Oh John Carroll

Month: November 2013

Can’t remember the last time I watched a music video and instantly had to replay it once it was over. You’ve probably seen this by now, but if you haven’t, correct that immediately!

Brian Phillips wrote a great piece about Richie Incognito and Jonathan Martin:

The plague of NFL suicides might by itself hint at the severity of the desperation many players seem to find below the surface of America’s favorite TV show. And that might, in turn, argue in favor of extending some basic benefit-of-the-doubt compassion toward a young player who says he’s struggling. But let’s say you don’t see it that way. You need more convincing, maybe because you’re a man and you know that compassion is a lie invented to keep you from owning a Hummer. Fine. Let’s squeeze into our thinking caps and keep going.

The New Yorker‘s Emily Nussbaum wrote a great piece about the underrated It’s Always Sunny In Philadelphia:

“Always Sunny” isn’t always so self-referential: while it cannibalizes genres, it doesn’t have the abstraction of, say, NBC’s “Community.” But there was something cathartic about seeing the show address, with pride and self-loathing, its own unwillingness to be easily loved. It’s not as if dark shows can’t be popular: “Seinfeld” was a hit, after all. Yet, as impressive as “Seinfeld” was, it had no muck in it. It was icy and calculated, with its anger banked. In part, this was because of who the members of the “Seinfeld” gang were: educated Manhattanites with safety nets. In contrast, the “Always Sunny” characters are gutter punks—mostly Irish-Catholic drunks, although the twins grew up rich, with a Nazi grandfather—with no skills, intractable addictions, terrible families, and little capacity to get anywhere except the Jersey Shore, where they end up fighting over a “rum ham.” They’re not fun drunks: they’re scary, sad ones.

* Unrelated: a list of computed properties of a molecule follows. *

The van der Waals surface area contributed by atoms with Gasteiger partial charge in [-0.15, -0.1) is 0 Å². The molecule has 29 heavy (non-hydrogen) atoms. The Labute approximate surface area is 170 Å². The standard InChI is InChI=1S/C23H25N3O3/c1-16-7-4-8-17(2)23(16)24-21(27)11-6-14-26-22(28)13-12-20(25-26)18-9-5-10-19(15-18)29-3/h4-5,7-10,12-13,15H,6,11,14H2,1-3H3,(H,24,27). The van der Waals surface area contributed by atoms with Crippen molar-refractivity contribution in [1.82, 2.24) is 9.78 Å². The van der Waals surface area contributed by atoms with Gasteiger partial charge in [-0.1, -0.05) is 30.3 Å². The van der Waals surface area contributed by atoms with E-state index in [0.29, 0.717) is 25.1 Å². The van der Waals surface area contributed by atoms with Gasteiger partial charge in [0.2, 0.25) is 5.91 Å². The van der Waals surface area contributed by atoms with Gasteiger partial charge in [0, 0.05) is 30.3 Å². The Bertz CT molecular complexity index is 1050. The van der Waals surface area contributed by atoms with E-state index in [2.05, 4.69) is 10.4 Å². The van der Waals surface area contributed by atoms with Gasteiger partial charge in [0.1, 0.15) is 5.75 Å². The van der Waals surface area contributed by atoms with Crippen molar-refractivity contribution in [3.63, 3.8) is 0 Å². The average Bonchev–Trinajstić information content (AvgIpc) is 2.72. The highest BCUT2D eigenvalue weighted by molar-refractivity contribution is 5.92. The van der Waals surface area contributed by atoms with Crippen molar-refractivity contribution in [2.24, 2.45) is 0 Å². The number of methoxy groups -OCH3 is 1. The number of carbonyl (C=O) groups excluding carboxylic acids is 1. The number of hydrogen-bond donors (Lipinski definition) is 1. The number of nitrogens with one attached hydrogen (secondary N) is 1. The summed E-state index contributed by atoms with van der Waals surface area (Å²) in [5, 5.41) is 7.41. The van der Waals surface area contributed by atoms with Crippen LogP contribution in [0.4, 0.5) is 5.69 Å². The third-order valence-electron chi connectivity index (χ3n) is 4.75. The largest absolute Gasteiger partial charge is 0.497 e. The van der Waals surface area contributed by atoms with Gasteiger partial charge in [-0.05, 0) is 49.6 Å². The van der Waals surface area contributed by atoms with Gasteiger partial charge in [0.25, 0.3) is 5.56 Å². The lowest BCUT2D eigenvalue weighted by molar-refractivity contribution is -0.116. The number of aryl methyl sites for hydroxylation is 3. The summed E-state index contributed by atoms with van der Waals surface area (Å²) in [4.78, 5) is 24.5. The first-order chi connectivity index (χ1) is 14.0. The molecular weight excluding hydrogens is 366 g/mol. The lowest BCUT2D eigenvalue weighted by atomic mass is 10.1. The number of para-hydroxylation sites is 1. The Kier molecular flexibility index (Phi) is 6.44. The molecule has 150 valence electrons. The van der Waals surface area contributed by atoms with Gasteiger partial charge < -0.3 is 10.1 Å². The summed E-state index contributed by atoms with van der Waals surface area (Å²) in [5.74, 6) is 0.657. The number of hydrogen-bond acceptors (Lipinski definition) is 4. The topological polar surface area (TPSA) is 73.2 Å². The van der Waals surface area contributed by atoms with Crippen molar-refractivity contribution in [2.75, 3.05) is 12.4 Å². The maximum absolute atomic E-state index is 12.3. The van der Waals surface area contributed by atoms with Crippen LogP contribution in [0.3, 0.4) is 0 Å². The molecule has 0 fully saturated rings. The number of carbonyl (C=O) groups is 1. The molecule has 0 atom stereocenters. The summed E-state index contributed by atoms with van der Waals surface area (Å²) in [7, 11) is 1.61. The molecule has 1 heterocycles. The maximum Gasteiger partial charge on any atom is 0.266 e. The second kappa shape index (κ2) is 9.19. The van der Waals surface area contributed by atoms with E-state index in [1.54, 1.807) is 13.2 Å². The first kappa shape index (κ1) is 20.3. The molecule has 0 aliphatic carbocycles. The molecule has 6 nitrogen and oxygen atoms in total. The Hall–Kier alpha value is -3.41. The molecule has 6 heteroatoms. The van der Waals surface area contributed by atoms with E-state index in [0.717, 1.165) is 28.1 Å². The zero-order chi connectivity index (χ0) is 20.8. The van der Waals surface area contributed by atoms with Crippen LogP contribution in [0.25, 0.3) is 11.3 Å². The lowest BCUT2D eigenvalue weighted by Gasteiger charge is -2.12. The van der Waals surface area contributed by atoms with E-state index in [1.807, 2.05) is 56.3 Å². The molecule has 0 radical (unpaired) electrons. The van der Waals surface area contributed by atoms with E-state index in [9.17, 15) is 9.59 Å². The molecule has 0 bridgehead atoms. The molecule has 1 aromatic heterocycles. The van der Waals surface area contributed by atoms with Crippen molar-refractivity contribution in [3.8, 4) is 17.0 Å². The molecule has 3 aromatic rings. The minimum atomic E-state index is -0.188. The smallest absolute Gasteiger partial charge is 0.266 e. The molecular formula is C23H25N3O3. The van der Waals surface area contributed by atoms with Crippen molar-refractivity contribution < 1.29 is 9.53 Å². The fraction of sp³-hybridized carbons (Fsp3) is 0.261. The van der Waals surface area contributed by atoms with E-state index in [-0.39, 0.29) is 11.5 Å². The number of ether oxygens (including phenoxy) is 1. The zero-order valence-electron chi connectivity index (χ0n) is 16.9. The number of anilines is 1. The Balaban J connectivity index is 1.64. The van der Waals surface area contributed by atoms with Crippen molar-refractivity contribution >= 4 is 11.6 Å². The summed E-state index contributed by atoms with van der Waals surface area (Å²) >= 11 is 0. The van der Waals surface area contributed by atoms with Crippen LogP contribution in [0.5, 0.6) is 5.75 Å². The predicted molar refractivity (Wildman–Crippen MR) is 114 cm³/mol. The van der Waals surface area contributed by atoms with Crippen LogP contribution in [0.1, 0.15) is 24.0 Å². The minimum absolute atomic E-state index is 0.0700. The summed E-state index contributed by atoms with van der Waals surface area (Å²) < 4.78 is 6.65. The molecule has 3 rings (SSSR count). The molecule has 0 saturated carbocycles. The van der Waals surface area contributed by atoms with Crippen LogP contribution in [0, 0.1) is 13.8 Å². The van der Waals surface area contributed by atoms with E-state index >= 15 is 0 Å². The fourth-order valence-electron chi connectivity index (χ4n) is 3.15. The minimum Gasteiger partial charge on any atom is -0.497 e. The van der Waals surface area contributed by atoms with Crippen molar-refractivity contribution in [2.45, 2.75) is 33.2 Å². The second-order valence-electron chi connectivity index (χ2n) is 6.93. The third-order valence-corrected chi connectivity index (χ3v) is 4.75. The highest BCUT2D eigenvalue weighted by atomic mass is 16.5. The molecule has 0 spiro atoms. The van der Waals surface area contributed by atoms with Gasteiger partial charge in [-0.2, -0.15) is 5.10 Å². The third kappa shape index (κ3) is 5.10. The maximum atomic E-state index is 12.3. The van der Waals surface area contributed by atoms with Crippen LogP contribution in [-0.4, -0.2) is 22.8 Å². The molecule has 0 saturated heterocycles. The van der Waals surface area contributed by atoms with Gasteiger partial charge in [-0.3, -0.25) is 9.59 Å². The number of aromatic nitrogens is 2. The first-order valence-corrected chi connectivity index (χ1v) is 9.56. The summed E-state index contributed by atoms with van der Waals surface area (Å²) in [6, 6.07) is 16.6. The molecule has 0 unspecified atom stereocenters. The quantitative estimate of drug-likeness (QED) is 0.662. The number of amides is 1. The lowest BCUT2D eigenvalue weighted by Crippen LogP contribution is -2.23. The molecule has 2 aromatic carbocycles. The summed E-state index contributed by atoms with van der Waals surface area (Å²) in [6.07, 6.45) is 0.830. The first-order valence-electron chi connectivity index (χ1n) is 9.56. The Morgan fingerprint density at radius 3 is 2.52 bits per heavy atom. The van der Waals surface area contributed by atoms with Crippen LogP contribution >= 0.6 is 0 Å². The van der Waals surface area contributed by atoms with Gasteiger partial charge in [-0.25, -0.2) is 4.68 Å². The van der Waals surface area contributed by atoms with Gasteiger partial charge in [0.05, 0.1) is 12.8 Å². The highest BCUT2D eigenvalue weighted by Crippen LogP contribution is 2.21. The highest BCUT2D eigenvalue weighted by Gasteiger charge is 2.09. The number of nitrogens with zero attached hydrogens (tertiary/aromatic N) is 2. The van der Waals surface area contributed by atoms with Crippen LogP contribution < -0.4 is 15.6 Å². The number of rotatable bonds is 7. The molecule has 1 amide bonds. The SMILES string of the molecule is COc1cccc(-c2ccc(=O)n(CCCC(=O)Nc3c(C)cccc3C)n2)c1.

Tim Kreider has an excellent op-ed in The New York Times:

This is partly a side effect of our information economy, in which “paying for things” is a quaint, discredited old 20th-century custom, like calling people after having sex with them. The first time I ever heard the word “content” used in its current context, I understood that all my artist friends and I — henceforth, “content providers” — were essentially extinct. This contemptuous coinage is predicated on the assumption that it’s the delivery system that matters, relegating what used to be called “art” — writing, music, film, photography, illustration — to the status of filler, stuff to stick between banner ads.

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